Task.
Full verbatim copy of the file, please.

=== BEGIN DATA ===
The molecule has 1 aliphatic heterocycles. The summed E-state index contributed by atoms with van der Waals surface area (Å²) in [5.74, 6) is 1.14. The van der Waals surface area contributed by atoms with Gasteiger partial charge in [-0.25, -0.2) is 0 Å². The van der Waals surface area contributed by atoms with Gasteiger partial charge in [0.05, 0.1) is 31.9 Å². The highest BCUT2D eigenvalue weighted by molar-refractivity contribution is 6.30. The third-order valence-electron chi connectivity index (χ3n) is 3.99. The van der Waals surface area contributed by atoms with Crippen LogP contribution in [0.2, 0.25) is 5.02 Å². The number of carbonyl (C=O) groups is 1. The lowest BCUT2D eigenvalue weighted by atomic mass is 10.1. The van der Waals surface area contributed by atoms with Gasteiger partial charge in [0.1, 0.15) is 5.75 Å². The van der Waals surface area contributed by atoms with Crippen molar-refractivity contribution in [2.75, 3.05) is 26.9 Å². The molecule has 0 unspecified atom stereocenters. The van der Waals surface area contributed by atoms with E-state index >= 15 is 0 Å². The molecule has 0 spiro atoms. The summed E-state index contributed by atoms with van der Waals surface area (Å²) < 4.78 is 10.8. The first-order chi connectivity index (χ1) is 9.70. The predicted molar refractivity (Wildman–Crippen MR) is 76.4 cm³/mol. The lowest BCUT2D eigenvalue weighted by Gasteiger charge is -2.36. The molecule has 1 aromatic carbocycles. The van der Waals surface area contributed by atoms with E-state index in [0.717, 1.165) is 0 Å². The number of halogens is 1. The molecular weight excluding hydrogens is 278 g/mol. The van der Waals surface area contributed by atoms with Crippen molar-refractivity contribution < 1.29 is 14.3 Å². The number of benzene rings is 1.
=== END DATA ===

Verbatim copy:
The molecule has 1 aliphatic heterocycles. The summed E-state index contributed by atoms with van der Waals surface area (Å²) in [5.74, 6) is 1.14. The van der Waals surface area contributed by atoms with Gasteiger partial charge in [-0.25, -0.2) is 0 Å². The van der Waals surface area contributed by atoms with Gasteiger partial charge in [0.05, 0.1) is 31.9 Å². The highest BCUT2D eigenvalue weighted by molar-refractivity contribution is 6.30. The third-order valence-electron chi connectivity index (χ3n) is 3.99. The van der Waals surface area contributed by atoms with Crippen LogP contribution in [0.2, 0.25) is 5.02 Å². The number of carbonyl (C=O) groups is 1. The lowest BCUT2D eigenvalue weighted by atomic mass is 10.1. The van der Waals surface area contributed by atoms with Gasteiger partial charge in [0.1, 0.15) is 5.75 Å². The van der Waals surface area contributed by atoms with Crippen molar-refractivity contribution in [2.75, 3.05) is 26.9 Å². The molecule has 0 unspecified atom stereocenters. The van der Waals surface area contributed by atoms with E-state index >= 15 is 0 Å². The molecule has 0 spiro atoms. The summed E-state index contributed by atoms with van der Waals surface area (Å²) < 4.78 is 10.8. The first-order chi connectivity index (χ1) is 9.70. The predicted molar refractivity (Wildman–Crippen MR) is 76.4 cm³/mol. The lowest BCUT2D eigenvalue weighted by Gasteiger charge is -2.36. The molecule has 1 aromatic carbocycles. The van der Waals surface area contributed by atoms with E-state index in [0.717, 1.165) is 0 Å². The number of halogens is 1. The molecular weight excluding hydrogens is 278 g/mol. The van der Waals surface area contributed by atoms with Crippen molar-refractivity contribution < 1.29 is 14.3 Å². The number of benzene rings is 1.